Columbia could be the next city in Missouri to bring natural gas fuel to residents. The city is also considering purchasing new natural-gas-powered garbage trucks.
The purchase of these trucks could lead to the establishment of a natural gas fuel station in Columbia. City fleet operations manager Eric Evans says that move can create a natural gas corridor between St. Louis and Kansas City.
“This would allow or give the sufficient range for these vehicles to be able to traverse across the state of Missouri on I-70 using compressed natural gas,” Evans said.
Evans says natural gas is a dollar or more cheaper than the current price of a gallon of either diesel or gasoline. Kansas City has had compressed natural gas stations since 1996. That city’s fleet administrator Sam Swearngin says natural gas produces less exhaust which can contribute to a cleaner environment.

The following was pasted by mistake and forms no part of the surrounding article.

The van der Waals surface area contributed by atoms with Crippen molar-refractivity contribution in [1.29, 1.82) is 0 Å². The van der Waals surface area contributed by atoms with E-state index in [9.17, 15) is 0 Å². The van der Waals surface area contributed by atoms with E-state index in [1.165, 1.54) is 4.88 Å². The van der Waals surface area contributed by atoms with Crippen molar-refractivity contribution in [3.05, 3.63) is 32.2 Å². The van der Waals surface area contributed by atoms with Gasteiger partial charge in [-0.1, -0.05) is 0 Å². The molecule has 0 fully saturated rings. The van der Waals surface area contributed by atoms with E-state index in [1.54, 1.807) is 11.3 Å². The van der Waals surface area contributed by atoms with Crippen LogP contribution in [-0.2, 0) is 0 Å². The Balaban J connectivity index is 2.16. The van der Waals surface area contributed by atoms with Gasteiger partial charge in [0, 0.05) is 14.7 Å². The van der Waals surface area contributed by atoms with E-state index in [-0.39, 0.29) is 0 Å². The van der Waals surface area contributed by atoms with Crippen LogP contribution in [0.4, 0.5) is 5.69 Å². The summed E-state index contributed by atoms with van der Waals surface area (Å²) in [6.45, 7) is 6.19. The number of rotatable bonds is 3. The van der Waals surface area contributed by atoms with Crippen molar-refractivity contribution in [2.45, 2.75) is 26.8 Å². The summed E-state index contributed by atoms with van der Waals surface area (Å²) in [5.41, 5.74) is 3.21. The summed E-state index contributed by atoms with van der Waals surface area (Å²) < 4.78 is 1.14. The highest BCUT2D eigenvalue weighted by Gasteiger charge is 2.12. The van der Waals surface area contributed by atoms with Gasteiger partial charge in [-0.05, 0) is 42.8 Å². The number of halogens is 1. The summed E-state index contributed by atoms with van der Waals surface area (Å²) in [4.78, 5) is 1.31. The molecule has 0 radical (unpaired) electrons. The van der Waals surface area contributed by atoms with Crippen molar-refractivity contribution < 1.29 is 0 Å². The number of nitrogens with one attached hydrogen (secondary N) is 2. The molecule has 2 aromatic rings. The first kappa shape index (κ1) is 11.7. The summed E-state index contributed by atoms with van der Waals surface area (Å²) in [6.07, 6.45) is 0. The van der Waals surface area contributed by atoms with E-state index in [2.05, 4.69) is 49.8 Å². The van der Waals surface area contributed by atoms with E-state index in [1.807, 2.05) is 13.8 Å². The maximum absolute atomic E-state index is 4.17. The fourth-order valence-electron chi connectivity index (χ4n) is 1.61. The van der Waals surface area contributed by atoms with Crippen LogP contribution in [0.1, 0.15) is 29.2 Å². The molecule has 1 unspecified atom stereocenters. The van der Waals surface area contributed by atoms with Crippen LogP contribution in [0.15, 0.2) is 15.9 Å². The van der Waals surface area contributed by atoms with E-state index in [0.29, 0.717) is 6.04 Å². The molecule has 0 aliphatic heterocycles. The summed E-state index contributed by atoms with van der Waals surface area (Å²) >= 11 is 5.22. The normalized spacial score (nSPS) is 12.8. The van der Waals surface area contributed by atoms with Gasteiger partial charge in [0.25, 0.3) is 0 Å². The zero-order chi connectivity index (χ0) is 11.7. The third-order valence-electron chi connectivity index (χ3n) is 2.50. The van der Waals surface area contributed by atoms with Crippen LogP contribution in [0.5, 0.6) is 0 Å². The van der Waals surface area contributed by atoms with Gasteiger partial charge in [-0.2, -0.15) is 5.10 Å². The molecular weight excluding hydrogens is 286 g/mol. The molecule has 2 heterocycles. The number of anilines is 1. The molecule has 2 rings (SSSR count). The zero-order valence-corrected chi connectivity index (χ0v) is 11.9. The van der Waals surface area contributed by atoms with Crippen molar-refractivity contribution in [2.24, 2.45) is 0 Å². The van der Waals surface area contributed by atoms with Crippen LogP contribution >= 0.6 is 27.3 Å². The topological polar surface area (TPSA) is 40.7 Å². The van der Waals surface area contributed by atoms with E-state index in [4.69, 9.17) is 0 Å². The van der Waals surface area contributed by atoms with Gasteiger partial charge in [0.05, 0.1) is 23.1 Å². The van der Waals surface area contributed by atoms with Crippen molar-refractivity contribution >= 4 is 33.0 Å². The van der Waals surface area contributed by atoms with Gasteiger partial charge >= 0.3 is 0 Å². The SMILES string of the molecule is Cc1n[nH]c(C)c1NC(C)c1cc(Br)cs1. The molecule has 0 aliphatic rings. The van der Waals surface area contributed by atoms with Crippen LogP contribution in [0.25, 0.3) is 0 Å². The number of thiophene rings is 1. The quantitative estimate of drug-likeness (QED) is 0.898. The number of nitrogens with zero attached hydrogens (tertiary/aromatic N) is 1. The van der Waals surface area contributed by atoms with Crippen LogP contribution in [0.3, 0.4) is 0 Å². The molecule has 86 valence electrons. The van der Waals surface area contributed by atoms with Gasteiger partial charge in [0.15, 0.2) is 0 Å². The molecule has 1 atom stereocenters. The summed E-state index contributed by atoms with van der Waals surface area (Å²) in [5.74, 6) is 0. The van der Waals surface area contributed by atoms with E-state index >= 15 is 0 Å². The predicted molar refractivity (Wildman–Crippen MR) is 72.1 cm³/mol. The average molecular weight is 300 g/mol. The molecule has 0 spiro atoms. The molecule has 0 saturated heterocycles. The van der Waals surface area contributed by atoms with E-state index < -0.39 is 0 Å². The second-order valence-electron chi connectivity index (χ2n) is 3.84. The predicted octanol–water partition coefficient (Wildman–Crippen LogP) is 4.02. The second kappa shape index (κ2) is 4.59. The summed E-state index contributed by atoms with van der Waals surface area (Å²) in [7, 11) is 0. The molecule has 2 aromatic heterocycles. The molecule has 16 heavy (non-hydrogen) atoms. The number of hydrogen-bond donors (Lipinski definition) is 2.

“It would be really, it would be a really good thing if Columbia with Kansas City and St. Louis would put public stations in to where we could get this network installed and start using a domestic fuel, a cleaner domestic fuel,” Swearngin said.
Swearngin says one of the biggest obstacles for cities trying to adapt to this fuel is high cost of natural gas tanks.